Four years later: What it all meant
April 10, 2017
By graduation, the routine activities of the average Marquette student really add up.
By the numbers:
588 – Dining hall meals eaten
84 – Trips to Murphy’s and Caffrey’s
1,680 (or 70 days) – Hours spent in class
56 – Home basketball games attended
$152,000 – Tuition dollars spent
168 – Marquette Tribunes printed
70 – Brew coffees drank
1,008 – Hours spent in the library
Beyond the numbers: Opinions desk seniors reflect
Marquette was barely on the radar during my college search. If you had asked high school junior me which state Milwaukee was in, I might have said Nebraska. The only thing I really knew was that the school played basketball in the BIG EAST.
Obviously, as I came to know the university beyond its athletic accomplishments, I was hooked. After being accepted, I flew to Milwaukee for a weekend visit and was greeted with my first (but unfortunately not last) subzero temperatures. That weekend gave me my first taste of the Marquette community I would grow to love over the next four years.
Under the pretense of father-son bonding (but likely an effort to steer my college decision), my dad bought tickets to Marquette’s Sweet 16 and Elite Eight games in Washington, D.C. I watched the win over Miami and a tough loss to Syracuse. On the ride home, it wasn’t the big loss that I remembered, but the atmosphere. I was impressed that so many students traveled halfway across the country to watch their team. It was this electric atmosphere, this palpable sense of community that really solidified my decision to come to Marquette.
So, when I tell people basketball is critical to Marquette’s identity, I’m not joking. It’s not the wins and losses. It’s not the NCAA Tournament appearances. It’s the community. And nothing showcases the sense of community I think makes this school so unique better than basketball.
Growing up in Wauwatosa, I always said I could not and would not go to Marquette. It was too close to home, and I wanted to discover a new city. I toured universities all around the Midwest and finally Marquette in April of senior year. Despite an ugly Milwaukee spring day — 40 degrees and rainy — I couldn’t deny I loved the campus. I knew I wanted it to be my home for the next four years, even if only 10 miles from my other home.
The positive energy I felt on the tour was something I hadn’t experienced at any other school. Students were excited to be at Marquette. They stopped to talk to friends on the way to class, held doors for each other and visited with professors in hallways. I was surprised by the spirited and welcoming community inside these buildings along Wisconsin Avenue I had driven by so many times.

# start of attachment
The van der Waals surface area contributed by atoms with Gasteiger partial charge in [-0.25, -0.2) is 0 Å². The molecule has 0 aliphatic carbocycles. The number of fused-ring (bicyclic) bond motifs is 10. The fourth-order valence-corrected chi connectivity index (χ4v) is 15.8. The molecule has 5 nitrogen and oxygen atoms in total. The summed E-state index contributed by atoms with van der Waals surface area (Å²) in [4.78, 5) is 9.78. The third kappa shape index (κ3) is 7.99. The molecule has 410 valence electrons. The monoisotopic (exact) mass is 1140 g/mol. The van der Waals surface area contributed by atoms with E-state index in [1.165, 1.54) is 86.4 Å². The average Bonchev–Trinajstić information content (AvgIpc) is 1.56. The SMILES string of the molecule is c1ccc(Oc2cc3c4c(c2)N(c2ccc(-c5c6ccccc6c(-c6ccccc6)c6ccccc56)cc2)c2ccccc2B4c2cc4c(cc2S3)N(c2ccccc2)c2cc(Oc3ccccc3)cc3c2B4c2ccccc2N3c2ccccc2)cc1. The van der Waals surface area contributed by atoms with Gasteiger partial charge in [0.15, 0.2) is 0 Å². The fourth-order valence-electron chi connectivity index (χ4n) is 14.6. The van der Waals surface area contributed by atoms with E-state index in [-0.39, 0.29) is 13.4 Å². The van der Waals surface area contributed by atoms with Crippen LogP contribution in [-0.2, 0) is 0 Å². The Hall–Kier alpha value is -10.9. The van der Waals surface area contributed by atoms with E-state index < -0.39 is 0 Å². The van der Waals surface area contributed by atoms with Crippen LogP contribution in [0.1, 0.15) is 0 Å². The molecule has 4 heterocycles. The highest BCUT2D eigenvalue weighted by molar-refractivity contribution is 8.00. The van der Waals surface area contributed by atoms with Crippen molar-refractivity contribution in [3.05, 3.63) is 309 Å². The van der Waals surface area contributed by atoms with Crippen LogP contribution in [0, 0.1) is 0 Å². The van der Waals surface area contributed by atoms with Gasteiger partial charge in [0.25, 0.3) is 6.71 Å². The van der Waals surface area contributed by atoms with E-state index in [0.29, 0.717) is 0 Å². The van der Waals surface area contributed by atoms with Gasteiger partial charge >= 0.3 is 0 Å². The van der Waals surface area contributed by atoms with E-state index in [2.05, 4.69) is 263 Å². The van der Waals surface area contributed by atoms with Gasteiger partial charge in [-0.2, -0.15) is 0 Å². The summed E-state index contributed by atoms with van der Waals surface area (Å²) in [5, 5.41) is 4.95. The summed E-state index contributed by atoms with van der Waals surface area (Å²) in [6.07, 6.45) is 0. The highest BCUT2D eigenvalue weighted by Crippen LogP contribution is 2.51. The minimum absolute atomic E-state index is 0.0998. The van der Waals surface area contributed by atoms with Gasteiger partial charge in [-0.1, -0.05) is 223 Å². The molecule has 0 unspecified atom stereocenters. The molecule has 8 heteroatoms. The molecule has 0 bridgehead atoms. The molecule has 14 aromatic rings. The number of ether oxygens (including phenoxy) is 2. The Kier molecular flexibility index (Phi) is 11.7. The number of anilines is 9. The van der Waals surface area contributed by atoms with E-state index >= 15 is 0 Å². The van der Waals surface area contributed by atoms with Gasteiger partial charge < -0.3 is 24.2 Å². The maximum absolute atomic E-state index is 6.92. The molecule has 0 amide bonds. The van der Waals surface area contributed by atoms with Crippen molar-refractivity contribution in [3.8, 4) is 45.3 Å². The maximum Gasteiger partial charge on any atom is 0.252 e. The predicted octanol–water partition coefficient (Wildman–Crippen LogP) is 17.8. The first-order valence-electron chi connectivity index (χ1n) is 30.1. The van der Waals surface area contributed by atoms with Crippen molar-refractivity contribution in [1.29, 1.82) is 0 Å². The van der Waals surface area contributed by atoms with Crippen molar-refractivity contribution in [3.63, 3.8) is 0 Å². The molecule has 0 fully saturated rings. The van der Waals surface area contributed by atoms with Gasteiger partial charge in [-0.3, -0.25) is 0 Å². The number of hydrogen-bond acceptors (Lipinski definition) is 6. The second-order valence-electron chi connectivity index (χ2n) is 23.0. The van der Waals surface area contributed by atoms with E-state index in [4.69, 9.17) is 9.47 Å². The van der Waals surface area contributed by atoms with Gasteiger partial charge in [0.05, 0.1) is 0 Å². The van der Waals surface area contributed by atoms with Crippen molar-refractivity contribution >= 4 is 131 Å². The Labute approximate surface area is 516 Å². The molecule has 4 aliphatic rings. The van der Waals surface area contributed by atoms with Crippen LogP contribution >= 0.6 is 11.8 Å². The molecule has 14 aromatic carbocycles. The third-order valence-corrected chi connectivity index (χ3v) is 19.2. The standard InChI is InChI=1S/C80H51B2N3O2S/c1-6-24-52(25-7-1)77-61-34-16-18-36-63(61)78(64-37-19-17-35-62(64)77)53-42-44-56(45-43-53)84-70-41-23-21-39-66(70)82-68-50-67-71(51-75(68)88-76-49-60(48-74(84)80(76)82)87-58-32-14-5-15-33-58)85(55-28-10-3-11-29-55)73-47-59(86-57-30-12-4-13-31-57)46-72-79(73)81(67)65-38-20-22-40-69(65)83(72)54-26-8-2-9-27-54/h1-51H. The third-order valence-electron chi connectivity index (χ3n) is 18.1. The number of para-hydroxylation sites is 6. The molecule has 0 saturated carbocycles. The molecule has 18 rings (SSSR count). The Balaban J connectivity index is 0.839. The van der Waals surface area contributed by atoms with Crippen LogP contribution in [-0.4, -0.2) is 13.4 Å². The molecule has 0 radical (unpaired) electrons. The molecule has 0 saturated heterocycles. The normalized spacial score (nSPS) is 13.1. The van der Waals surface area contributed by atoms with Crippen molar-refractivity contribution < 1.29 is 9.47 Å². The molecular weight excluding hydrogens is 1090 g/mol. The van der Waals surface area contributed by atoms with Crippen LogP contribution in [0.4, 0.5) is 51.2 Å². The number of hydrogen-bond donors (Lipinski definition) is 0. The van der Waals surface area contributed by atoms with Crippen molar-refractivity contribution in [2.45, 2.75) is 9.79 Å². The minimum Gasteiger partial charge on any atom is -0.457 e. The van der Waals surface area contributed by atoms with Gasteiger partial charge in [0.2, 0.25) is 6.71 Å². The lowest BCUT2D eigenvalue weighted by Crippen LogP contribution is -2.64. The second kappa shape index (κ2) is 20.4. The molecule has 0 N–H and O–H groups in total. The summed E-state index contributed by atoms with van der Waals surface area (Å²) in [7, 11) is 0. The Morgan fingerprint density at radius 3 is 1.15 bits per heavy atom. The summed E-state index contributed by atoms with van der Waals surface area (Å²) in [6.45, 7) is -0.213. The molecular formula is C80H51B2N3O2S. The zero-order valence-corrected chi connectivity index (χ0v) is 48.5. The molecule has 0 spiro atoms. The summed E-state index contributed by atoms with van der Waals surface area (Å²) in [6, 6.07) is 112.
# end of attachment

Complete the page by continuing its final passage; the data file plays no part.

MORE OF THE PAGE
Marquette’s strong spirit, pride and tradition are what attracts most of us here, and that energy bleeds out into the city. Four years after my amazing tour on that miserable April day, I realize Marquette would not be the place it is if it weren’t for Milwaukee. Most of us don’t choose Marquette because Milwaukee is our destination city; rather, we choose Marquette first and end up loving Milwaukee, too.
I don’t know if I’ll live in Milwaukee forever, but I love that my roots here run so deep. Calling this city my home comes with a lot of pride now more than ever before, and for that I have Marquette to thank.
With spring break over, we seniors have only the final weeks of Thursday night bowling and graduation to look forward to.
With just a few weeks left, we are realizing that it’s more than just nosy aunts and uncles asking, “What’s your plan after graduation?”
As daunting as it is to set my eyes on “the real world,” I find solace in the fact that Marquette has provided me with the tools I need to find a job.
To begin, I interned sophomore year in Washington, D.C. with the Les Aspin Center for Government. At 19, I wasn’t old enough to walk into a bar but was able to gain invaluable experience on Capitol Hill.
Junior year, I studied abroad in Madrid. I learned Spanish in a very practical sense, taking classes in the language and living with a host family.
Just a few weeks ago I experienced the incredible network of Marquette alumni all across the country. I’ve always heard about the “Marquette Mafia” and their willingness to help young professionals with jobs, but never truly understood until the Tribune’s 100th anniversary celebration.
Journalists, editors and CEOs — all Marquette grads — came back to Johnston Hall to reminisce on their time with student media. They handed out business cards to us nervous kids about to graduate. Stories were told and connections were made, easing a lot of anxiety and, in some cases, leading to interviews and potential jobs.
So, thank you Marquette. I got this.